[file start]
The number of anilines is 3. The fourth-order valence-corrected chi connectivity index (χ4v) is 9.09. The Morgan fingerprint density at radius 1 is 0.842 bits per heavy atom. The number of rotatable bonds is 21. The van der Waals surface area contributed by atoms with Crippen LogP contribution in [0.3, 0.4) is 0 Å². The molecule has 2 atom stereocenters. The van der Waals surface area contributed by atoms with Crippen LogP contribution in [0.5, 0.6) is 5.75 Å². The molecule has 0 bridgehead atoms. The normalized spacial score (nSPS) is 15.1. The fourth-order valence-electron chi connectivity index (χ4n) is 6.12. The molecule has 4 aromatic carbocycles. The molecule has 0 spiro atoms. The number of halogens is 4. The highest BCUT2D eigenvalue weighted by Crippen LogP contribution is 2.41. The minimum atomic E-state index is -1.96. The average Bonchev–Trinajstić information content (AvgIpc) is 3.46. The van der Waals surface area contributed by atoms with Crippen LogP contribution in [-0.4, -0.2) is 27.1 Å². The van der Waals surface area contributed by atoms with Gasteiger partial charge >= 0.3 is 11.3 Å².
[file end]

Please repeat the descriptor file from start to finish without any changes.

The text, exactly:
The number of anilines is 3. The fourth-order valence-corrected chi connectivity index (χ4v) is 9.09. The Morgan fingerprint density at radius 1 is 0.842 bits per heavy atom. The number of rotatable bonds is 21. The van der Waals surface area contributed by atoms with Crippen LogP contribution in [0.3, 0.4) is 0 Å². The molecule has 2 atom stereocenters. The van der Waals surface area contributed by atoms with Crippen LogP contribution in [0.5, 0.6) is 5.75 Å². The molecule has 0 bridgehead atoms. The normalized spacial score (nSPS) is 15.1. The fourth-order valence-electron chi connectivity index (χ4n) is 6.12. The molecule has 4 aromatic carbocycles. The molecule has 0 spiro atoms. The number of halogens is 4. The highest BCUT2D eigenvalue weighted by Crippen LogP contribution is 2.41. The minimum atomic E-state index is -1.96. The average Bonchev–Trinajstić information content (AvgIpc) is 3.46. The van der Waals surface area contributed by atoms with Crippen LogP contribution in [-0.4, -0.2) is 27.1 Å². The van der Waals surface area contributed by atoms with Gasteiger partial charge >= 0.3 is 11.3 Å².